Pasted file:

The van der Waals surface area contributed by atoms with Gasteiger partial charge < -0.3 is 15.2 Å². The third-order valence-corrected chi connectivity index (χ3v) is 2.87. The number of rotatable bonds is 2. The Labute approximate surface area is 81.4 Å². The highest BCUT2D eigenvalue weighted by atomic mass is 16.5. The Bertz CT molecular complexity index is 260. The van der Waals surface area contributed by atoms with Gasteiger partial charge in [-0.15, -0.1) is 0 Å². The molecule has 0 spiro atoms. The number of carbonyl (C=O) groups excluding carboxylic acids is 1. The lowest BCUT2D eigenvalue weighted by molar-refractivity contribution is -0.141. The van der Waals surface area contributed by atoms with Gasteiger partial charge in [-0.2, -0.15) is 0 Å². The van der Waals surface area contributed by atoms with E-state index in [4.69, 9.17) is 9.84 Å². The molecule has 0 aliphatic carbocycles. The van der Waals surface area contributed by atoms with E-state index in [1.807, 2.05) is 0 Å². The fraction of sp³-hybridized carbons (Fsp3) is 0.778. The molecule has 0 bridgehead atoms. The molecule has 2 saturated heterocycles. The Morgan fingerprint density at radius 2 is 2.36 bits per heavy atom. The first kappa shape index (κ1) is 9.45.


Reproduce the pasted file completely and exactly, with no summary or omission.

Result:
The van der Waals surface area contributed by atoms with Gasteiger partial charge < -0.3 is 15.2 Å². The third-order valence-corrected chi connectivity index (χ3v) is 2.87. The number of rotatable bonds is 2. The Labute approximate surface area is 81.4 Å². The highest BCUT2D eigenvalue weighted by atomic mass is 16.5. The Bertz CT molecular complexity index is 260. The van der Waals surface area contributed by atoms with Gasteiger partial charge in [-0.15, -0.1) is 0 Å². The molecule has 0 spiro atoms. The number of carbonyl (C=O) groups excluding carboxylic acids is 1. The lowest BCUT2D eigenvalue weighted by molar-refractivity contribution is -0.141. The van der Waals surface area contributed by atoms with Gasteiger partial charge in [-0.2, -0.15) is 0 Å². The van der Waals surface area contributed by atoms with E-state index in [4.69, 9.17) is 9.84 Å². The molecule has 0 aliphatic carbocycles. The van der Waals surface area contributed by atoms with E-state index in [1.807, 2.05) is 0 Å². The fraction of sp³-hybridized carbons (Fsp3) is 0.778. The molecule has 0 bridgehead atoms. The molecule has 2 saturated heterocycles. The Morgan fingerprint density at radius 2 is 2.36 bits per heavy atom. The first kappa shape index (κ1) is 9.45.